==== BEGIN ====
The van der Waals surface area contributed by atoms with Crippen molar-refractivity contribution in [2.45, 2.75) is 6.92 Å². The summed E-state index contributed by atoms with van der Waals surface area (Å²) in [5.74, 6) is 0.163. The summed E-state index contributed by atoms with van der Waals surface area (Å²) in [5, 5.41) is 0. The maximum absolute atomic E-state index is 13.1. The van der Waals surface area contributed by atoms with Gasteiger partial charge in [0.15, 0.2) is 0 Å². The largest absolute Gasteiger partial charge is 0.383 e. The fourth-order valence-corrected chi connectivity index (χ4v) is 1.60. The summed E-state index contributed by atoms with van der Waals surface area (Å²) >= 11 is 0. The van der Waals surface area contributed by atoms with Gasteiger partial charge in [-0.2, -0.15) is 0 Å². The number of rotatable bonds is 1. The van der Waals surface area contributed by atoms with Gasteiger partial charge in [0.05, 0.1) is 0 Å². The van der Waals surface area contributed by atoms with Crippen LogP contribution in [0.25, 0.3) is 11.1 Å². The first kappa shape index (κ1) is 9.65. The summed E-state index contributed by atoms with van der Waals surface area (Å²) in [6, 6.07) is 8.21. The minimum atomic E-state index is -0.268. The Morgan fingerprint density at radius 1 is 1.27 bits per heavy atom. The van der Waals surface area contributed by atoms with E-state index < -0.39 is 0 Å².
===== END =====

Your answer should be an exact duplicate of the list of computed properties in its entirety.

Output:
The van der Waals surface area contributed by atoms with Crippen molar-refractivity contribution in [2.45, 2.75) is 6.92 Å². The summed E-state index contributed by atoms with van der Waals surface area (Å²) in [5.74, 6) is 0.163. The summed E-state index contributed by atoms with van der Waals surface area (Å²) in [5, 5.41) is 0. The maximum absolute atomic E-state index is 13.1. The van der Waals surface area contributed by atoms with Gasteiger partial charge in [0.15, 0.2) is 0 Å². The largest absolute Gasteiger partial charge is 0.383 e. The fourth-order valence-corrected chi connectivity index (χ4v) is 1.60. The summed E-state index contributed by atoms with van der Waals surface area (Å²) >= 11 is 0. The van der Waals surface area contributed by atoms with Gasteiger partial charge in [-0.2, -0.15) is 0 Å². The number of rotatable bonds is 1. The van der Waals surface area contributed by atoms with Gasteiger partial charge in [0.05, 0.1) is 0 Å². The van der Waals surface area contributed by atoms with Crippen LogP contribution in [0.25, 0.3) is 11.1 Å². The first kappa shape index (κ1) is 9.65. The summed E-state index contributed by atoms with van der Waals surface area (Å²) in [6, 6.07) is 8.21. The minimum atomic E-state index is -0.268. The Morgan fingerprint density at radius 1 is 1.27 bits per heavy atom. The van der Waals surface area contributed by atoms with E-state index < -0.39 is 0 Å².